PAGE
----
The end-of-study questionnaire provides insight into the influence of surcharging on consumers' choice of payment method. Participants were asked to indicate their typical behaviour when presented with a hypothetical situation in which they faced a 1 per cent surcharge for using a MasterCard or Visa credit card in a department store.[18] Only 36 per cent of consumers indicated they would choose to continue using their MasterCard/Visa credit card. A little under half of consumers would pay with a debit card or cash – payment methods that typically do not incur a surcharge – while 14 per cent of consumers would choose to go to another store (Graph 30).[19]

Graph 30
Response to Surcharging on MasterCard/Visa Credit Cards

Respondents who reported holding an American Express or Diners Club card were also presented with another hypothetical situation where they faced a 2 per cent surcharge for using an American Express or Diners Club card, and a 1 per cent surcharge for using a MasterCard or Visa credit card.[20] This question was intended to examine consumer responses to ‘differential’ surcharging across card schemes. The majority of consumers would switch to using a MasterCard or Visa credit card (43 per cent – broadly similar to the proportion that would continue to use their MasterCard or Visa credit card in the first scenario), while 11 per cent would proceed with an American Express or Diners Club card (Graph 31). This result reflects the high degree of substitutability between American Express/Diners Club credit cards and MasterCard/Visa credit cards for those consumers that hold both cards, as well as the sensitivity of consumers to the higher surcharges that American Express/Diners Club cards typically attract. Of the remaining consumers, around 30 per cent would use a payment method that does not attract a surcharge, while around 10 per cent would go to another store.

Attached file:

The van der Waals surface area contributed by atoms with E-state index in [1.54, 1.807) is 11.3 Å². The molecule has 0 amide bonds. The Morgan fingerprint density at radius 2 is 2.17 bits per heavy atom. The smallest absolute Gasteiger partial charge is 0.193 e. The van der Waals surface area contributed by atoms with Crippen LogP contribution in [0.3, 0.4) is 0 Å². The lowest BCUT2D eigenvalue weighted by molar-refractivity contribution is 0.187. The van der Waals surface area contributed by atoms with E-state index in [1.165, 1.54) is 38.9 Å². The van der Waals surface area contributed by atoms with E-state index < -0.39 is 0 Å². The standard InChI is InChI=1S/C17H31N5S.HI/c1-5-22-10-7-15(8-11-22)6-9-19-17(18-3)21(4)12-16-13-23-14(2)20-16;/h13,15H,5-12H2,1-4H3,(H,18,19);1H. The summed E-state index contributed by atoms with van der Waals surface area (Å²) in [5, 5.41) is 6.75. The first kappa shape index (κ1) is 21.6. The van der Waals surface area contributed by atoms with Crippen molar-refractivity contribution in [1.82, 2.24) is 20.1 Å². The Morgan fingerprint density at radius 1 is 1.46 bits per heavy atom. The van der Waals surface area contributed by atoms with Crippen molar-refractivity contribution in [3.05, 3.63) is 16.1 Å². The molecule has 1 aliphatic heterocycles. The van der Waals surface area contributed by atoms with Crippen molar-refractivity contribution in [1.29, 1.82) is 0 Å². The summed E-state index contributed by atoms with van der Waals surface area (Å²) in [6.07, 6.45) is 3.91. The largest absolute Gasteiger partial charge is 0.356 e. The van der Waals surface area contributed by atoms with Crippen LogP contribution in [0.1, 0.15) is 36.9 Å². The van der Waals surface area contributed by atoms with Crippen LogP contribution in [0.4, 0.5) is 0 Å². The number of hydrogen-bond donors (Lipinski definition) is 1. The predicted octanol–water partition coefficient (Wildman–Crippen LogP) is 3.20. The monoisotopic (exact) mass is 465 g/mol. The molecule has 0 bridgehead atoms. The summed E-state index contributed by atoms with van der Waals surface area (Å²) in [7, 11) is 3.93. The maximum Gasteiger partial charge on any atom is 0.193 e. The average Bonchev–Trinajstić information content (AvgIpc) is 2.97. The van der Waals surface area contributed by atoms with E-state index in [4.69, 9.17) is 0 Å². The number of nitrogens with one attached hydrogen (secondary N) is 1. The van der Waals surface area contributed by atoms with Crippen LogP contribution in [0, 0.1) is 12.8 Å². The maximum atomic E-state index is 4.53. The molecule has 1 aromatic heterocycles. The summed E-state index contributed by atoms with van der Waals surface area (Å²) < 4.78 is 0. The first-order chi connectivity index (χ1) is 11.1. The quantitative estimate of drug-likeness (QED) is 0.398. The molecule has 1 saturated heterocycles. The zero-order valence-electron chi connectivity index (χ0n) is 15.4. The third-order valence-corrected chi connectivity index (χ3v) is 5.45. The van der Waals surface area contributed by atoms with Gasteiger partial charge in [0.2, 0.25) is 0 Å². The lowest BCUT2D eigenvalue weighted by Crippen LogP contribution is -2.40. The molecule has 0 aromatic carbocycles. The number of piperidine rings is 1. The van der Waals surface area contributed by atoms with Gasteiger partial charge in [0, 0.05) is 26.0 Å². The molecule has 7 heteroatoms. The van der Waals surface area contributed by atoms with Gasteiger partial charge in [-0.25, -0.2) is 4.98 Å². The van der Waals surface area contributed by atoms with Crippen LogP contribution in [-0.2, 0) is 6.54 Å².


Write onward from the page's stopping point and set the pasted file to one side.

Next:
Graph 31
Response to Surcharging on American Express/Diners Club Cards

While these scenarios reflect the behaviour of consumers in stores, consumers have less ability to use alternative payment methods when faced with a surcharge for remote payments. Not surprisingly, the proportion of transactions on which a surcharge is paid is significantly higher for payments made over the internet (18 per cent) and via phone (16 per cent), than in person (4 per cent, Graph 32).

Graph 32
Credit Card Surcharges Paid by Channel

Household income is another factor in paying a surcharge, with people from higher income households more likely to pay a surcharge on their credit card transactions (Graph 33). However, no evidence could be found that consumers who have a credit card with a rewards scheme are more willing to pay credit card surcharges. This is consistent with the lack of importance placed by consumers on credit card rewards when choosing between payment methods at the point of sale.

Graph 33
Credit Card Surcharges Paid by Household Income


See, for example, Filipovski and Flood (2010), and Flood, Hancock and Smith (2011). [17]

Only individuals who owned a MasterCard or Visa credit card were required to respond to this question. [18]

In a similar questionnaire on debit card surcharging in the Netherlands, only 5 per cent of consumers indicated they would go to a different store (Bolt, Jonker and Van Renselaar 2010). The application of surcharges is quite different in the Netherlands though, with consumers only being charged for low-value debit card transactions. Our results may also reflect not just consumers who would actually walk out of a store but also consumers who would avoid a particular store that they knew to surcharge. [19]

Only 10 per cent of consumers in the 2010 Study reported holding an American Express or Diners Club credit card. [20]